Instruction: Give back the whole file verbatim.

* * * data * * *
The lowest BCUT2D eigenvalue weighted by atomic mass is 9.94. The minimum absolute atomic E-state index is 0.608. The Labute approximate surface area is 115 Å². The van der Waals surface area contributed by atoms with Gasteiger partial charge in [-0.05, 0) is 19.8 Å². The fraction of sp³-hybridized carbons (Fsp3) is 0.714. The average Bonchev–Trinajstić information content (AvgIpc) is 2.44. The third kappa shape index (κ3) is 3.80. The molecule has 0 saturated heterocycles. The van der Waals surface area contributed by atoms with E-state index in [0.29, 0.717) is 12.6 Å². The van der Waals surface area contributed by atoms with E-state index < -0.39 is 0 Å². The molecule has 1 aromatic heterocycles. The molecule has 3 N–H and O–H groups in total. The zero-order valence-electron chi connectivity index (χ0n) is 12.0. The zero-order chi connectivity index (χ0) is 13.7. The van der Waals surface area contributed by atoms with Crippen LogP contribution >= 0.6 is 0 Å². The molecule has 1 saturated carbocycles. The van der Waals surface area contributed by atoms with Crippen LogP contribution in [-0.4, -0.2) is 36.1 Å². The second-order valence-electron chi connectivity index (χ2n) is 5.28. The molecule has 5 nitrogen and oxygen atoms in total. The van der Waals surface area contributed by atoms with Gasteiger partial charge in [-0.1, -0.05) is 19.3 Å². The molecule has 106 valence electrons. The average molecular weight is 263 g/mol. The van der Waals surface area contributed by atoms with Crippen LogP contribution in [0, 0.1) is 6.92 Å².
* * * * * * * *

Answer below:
The lowest BCUT2D eigenvalue weighted by atomic mass is 9.94. The minimum absolute atomic E-state index is 0.608. The Labute approximate surface area is 115 Å². The van der Waals surface area contributed by atoms with Gasteiger partial charge in [-0.05, 0) is 19.8 Å². The fraction of sp³-hybridized carbons (Fsp3) is 0.714. The average Bonchev–Trinajstić information content (AvgIpc) is 2.44. The third kappa shape index (κ3) is 3.80. The molecule has 0 saturated heterocycles. The van der Waals surface area contributed by atoms with E-state index in [0.29, 0.717) is 12.6 Å². The van der Waals surface area contributed by atoms with E-state index < -0.39 is 0 Å². The molecule has 1 aromatic heterocycles. The molecule has 3 N–H and O–H groups in total. The zero-order valence-electron chi connectivity index (χ0n) is 12.0. The zero-order chi connectivity index (χ0) is 13.7. The van der Waals surface area contributed by atoms with Crippen LogP contribution >= 0.6 is 0 Å². The molecule has 1 saturated carbocycles. The van der Waals surface area contributed by atoms with Crippen LogP contribution in [-0.4, -0.2) is 36.1 Å². The second-order valence-electron chi connectivity index (χ2n) is 5.28. The molecule has 5 nitrogen and oxygen atoms in total. The van der Waals surface area contributed by atoms with Gasteiger partial charge in [-0.1, -0.05) is 19.3 Å². The molecule has 106 valence electrons. The average molecular weight is 263 g/mol. The van der Waals surface area contributed by atoms with Crippen LogP contribution in [0, 0.1) is 6.92 Å².